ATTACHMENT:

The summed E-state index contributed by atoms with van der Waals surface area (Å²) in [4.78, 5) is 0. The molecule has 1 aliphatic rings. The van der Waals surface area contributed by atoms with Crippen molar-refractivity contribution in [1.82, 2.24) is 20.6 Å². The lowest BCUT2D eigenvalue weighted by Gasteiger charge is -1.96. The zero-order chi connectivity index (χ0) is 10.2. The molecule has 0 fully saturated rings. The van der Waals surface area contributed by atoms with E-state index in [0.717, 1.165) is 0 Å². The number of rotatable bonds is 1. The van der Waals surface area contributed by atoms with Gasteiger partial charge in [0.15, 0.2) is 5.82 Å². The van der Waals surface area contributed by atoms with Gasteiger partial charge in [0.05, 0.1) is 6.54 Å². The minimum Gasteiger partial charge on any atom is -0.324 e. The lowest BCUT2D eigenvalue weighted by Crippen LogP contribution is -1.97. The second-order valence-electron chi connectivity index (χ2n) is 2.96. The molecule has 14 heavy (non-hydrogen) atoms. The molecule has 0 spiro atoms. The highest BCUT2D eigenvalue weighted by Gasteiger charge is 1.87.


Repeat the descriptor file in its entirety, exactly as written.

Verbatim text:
The summed E-state index contributed by atoms with van der Waals surface area (Å²) in [4.78, 5) is 0. The molecule has 1 aliphatic rings. The van der Waals surface area contributed by atoms with Crippen molar-refractivity contribution in [1.82, 2.24) is 20.6 Å². The lowest BCUT2D eigenvalue weighted by Gasteiger charge is -1.96. The zero-order chi connectivity index (χ0) is 10.2. The molecule has 0 fully saturated rings. The van der Waals surface area contributed by atoms with E-state index in [0.717, 1.165) is 0 Å². The number of rotatable bonds is 1. The van der Waals surface area contributed by atoms with Gasteiger partial charge in [0.15, 0.2) is 5.82 Å². The van der Waals surface area contributed by atoms with Gasteiger partial charge in [0.05, 0.1) is 6.54 Å². The minimum Gasteiger partial charge on any atom is -0.324 e. The lowest BCUT2D eigenvalue weighted by Crippen LogP contribution is -1.97. The second-order valence-electron chi connectivity index (χ2n) is 2.96. The molecule has 14 heavy (non-hydrogen) atoms. The molecule has 0 spiro atoms. The highest BCUT2D eigenvalue weighted by Gasteiger charge is 1.87.